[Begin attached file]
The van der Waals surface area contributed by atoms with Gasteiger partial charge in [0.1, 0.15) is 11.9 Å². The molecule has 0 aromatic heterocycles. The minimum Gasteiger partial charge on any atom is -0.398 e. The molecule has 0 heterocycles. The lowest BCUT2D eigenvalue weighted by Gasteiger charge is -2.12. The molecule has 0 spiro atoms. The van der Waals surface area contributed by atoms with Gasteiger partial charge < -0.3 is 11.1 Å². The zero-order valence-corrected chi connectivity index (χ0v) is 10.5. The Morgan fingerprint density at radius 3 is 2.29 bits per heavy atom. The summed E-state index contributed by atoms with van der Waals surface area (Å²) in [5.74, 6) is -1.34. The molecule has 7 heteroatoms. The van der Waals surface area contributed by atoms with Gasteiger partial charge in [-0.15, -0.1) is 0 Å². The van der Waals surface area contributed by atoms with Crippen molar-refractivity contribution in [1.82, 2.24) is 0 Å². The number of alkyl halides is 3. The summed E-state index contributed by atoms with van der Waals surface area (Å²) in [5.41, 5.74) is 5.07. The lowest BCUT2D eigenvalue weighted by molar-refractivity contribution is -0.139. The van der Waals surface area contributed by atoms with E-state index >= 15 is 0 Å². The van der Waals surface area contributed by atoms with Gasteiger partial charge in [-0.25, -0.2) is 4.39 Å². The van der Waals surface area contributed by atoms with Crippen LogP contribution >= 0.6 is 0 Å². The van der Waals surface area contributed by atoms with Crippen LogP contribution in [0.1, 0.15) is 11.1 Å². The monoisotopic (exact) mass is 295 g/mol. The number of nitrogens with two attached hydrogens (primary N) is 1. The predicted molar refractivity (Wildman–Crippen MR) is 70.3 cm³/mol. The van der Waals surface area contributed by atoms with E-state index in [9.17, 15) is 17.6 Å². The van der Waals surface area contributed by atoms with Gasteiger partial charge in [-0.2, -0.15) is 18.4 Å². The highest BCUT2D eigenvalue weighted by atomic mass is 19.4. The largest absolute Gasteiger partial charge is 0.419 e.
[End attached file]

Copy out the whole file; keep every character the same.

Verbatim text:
The van der Waals surface area contributed by atoms with Gasteiger partial charge in [0.1, 0.15) is 11.9 Å². The molecule has 0 aromatic heterocycles. The minimum Gasteiger partial charge on any atom is -0.398 e. The molecule has 0 heterocycles. The lowest BCUT2D eigenvalue weighted by Gasteiger charge is -2.12. The molecule has 0 spiro atoms. The van der Waals surface area contributed by atoms with Gasteiger partial charge < -0.3 is 11.1 Å². The zero-order valence-corrected chi connectivity index (χ0v) is 10.5. The Morgan fingerprint density at radius 3 is 2.29 bits per heavy atom. The summed E-state index contributed by atoms with van der Waals surface area (Å²) in [5.74, 6) is -1.34. The molecule has 7 heteroatoms. The van der Waals surface area contributed by atoms with Gasteiger partial charge in [-0.15, -0.1) is 0 Å². The van der Waals surface area contributed by atoms with Crippen molar-refractivity contribution in [1.82, 2.24) is 0 Å². The number of alkyl halides is 3. The summed E-state index contributed by atoms with van der Waals surface area (Å²) in [5.41, 5.74) is 5.07. The lowest BCUT2D eigenvalue weighted by molar-refractivity contribution is -0.139. The van der Waals surface area contributed by atoms with E-state index >= 15 is 0 Å². The van der Waals surface area contributed by atoms with Gasteiger partial charge in [-0.25, -0.2) is 4.39 Å². The van der Waals surface area contributed by atoms with Crippen LogP contribution >= 0.6 is 0 Å². The van der Waals surface area contributed by atoms with Crippen LogP contribution in [0.1, 0.15) is 11.1 Å². The monoisotopic (exact) mass is 295 g/mol. The number of nitrogens with two attached hydrogens (primary N) is 1. The predicted molar refractivity (Wildman–Crippen MR) is 70.3 cm³/mol. The van der Waals surface area contributed by atoms with E-state index in [9.17, 15) is 17.6 Å². The van der Waals surface area contributed by atoms with Gasteiger partial charge in [-0.2, -0.15) is 18.4 Å². The highest BCUT2D eigenvalue weighted by atomic mass is 19.4. The largest absolute Gasteiger partial charge is 0.419 e.